The SEC can issue rules and as long as an individual follows these rules, the SEC will not act on mere suspicion. SEC staffers do not advance their careers by using resources to investigate possible fraudulent operations. Like the police, they need a body first.

The rule is: “Wait until there is a victim. Then investigate.”

Commissioner Mary Shapiro’s lost opportunity

If the SEC was at all serious about cracking down on securities fraud, the first thing Chairman Shapiro should have done would have been to fire all those even remotely involved in dropping the ball in the Madoff case. This firing should have been public, with great headlines.

The “perps” should have been publicly shamed.

Public shaming has therapeutic value

The Madoff victims should at least have been comforted by the knowledge that careless SEC staffers lost not only their jobs, but also their pensions and their Obama-proof, gold-plated, government health plans. Instead, the SEC drew up its wagons and protected its own. Screw the investors!

If the SEC had taken action against its own people, staffers would be a lot more careful and would take seriously reports from whistle-blowers.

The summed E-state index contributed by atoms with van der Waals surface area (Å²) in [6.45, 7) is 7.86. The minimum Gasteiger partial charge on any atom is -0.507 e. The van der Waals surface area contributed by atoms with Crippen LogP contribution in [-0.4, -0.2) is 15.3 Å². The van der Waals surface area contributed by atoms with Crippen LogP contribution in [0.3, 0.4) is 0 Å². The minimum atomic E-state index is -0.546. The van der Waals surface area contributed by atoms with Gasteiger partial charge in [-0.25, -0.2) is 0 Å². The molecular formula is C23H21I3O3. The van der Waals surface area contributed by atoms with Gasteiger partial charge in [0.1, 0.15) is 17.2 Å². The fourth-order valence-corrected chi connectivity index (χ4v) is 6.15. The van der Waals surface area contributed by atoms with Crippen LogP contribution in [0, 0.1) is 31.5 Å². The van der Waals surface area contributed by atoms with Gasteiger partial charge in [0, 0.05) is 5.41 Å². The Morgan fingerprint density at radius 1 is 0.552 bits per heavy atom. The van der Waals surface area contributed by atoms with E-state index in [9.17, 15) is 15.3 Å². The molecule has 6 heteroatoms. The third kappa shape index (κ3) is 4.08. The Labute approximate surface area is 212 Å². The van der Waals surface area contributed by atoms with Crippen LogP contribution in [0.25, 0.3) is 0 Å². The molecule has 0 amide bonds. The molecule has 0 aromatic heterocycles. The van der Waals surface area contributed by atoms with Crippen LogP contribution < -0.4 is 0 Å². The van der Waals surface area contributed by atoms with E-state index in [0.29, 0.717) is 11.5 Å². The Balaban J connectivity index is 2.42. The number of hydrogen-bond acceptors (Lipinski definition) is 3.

As it is, there is absolutely no penalty imposed upon a SEC official for failing to protect investors by investigating suspicious behavior.

Rather, the opposite is true. Remember, Bernard Madoff was a big shot, with connections. SEC commissioners get phone calls from members of Congress.

Congress can wreck careers, defrauded investors can’t.

Inefficient law enforcement

Law enforcement in the United States has become progressively less effective. According to the FBI, about 40% of all known murder cases are not solved.

This is up from a rate of unsolved murders of 9% in 1963.

40% of US murders are not solved

The reasons for the decline seem obvious. Protection of the “rights of criminals”, vigorously defended by organizations such as the ACLU and by liberal Supreme Court judges, has put victims of crime of all types at a disadvantage.

While the efficiency of law enforcement has declined, the fantasy of effective law enforcement has grown, encouraged by TV programs like “Miami CSI” that portray government law enforcement officials as incredibly efficient with an unbeatable arsenal of scientific crime-fighting tools.

In the case of investment fraud, the disconnect between reality and the fantasy of an all-protective SEC, puts millions of naive investors at risk. In a sense, it would be better to have no SEC at all and investors to realize that they were entirely on their own.

Bernard Madoff is in jail today because he turned himself in, confessed, and pleaded guilty, before his victims even knew they had lost their life savings.